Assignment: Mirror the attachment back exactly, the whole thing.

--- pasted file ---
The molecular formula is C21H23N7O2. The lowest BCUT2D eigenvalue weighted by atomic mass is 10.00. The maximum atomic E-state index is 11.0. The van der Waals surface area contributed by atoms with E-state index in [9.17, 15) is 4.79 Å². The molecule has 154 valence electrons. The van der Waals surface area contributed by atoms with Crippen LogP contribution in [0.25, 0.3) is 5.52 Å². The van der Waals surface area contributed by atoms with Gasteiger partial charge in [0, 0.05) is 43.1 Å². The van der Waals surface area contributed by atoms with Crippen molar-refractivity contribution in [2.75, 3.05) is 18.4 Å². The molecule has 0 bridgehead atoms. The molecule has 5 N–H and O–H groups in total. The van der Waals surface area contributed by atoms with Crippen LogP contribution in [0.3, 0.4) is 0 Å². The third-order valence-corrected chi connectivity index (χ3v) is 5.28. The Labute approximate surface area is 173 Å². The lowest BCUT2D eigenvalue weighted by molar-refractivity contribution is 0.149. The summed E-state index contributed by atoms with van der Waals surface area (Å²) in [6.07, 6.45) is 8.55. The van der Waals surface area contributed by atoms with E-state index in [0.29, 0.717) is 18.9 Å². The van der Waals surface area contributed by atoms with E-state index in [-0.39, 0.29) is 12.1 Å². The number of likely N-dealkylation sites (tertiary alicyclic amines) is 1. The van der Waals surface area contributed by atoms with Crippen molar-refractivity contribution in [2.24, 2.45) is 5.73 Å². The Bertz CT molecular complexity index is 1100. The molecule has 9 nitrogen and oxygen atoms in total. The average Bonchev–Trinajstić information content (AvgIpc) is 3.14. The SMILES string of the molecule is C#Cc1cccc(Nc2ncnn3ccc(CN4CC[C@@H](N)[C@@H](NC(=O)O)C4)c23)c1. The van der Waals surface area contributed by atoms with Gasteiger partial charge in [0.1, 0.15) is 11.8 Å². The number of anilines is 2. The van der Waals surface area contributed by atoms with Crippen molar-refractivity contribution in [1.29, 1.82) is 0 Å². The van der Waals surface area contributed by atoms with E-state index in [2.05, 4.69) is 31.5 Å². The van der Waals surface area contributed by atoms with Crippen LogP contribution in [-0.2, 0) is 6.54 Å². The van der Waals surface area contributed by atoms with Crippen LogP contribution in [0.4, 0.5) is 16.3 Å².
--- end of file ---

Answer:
The molecular formula is C21H23N7O2. The lowest BCUT2D eigenvalue weighted by atomic mass is 10.00. The maximum atomic E-state index is 11.0. The van der Waals surface area contributed by atoms with E-state index in [9.17, 15) is 4.79 Å². The molecule has 154 valence electrons. The van der Waals surface area contributed by atoms with Crippen LogP contribution in [0.25, 0.3) is 5.52 Å². The van der Waals surface area contributed by atoms with Gasteiger partial charge in [0, 0.05) is 43.1 Å². The van der Waals surface area contributed by atoms with Crippen molar-refractivity contribution in [2.75, 3.05) is 18.4 Å². The molecule has 0 bridgehead atoms. The molecule has 5 N–H and O–H groups in total. The van der Waals surface area contributed by atoms with Crippen LogP contribution in [0.3, 0.4) is 0 Å². The third-order valence-corrected chi connectivity index (χ3v) is 5.28. The Labute approximate surface area is 173 Å². The lowest BCUT2D eigenvalue weighted by molar-refractivity contribution is 0.149. The summed E-state index contributed by atoms with van der Waals surface area (Å²) in [6.07, 6.45) is 8.55. The van der Waals surface area contributed by atoms with E-state index in [0.29, 0.717) is 18.9 Å². The van der Waals surface area contributed by atoms with E-state index in [-0.39, 0.29) is 12.1 Å². The number of likely N-dealkylation sites (tertiary alicyclic amines) is 1. The van der Waals surface area contributed by atoms with Crippen molar-refractivity contribution in [2.24, 2.45) is 5.73 Å². The Bertz CT molecular complexity index is 1100. The molecule has 9 nitrogen and oxygen atoms in total. The average Bonchev–Trinajstić information content (AvgIpc) is 3.14. The SMILES string of the molecule is C#Cc1cccc(Nc2ncnn3ccc(CN4CC[C@@H](N)[C@@H](NC(=O)O)C4)c23)c1. The van der Waals surface area contributed by atoms with Gasteiger partial charge in [0.1, 0.15) is 11.8 Å². The number of anilines is 2. The van der Waals surface area contributed by atoms with Crippen molar-refractivity contribution in [1.29, 1.82) is 0 Å². The van der Waals surface area contributed by atoms with E-state index in [2.05, 4.69) is 31.5 Å². The van der Waals surface area contributed by atoms with Crippen LogP contribution in [-0.2, 0) is 6.54 Å². The van der Waals surface area contributed by atoms with Crippen LogP contribution in [0.4, 0.5) is 16.3 Å².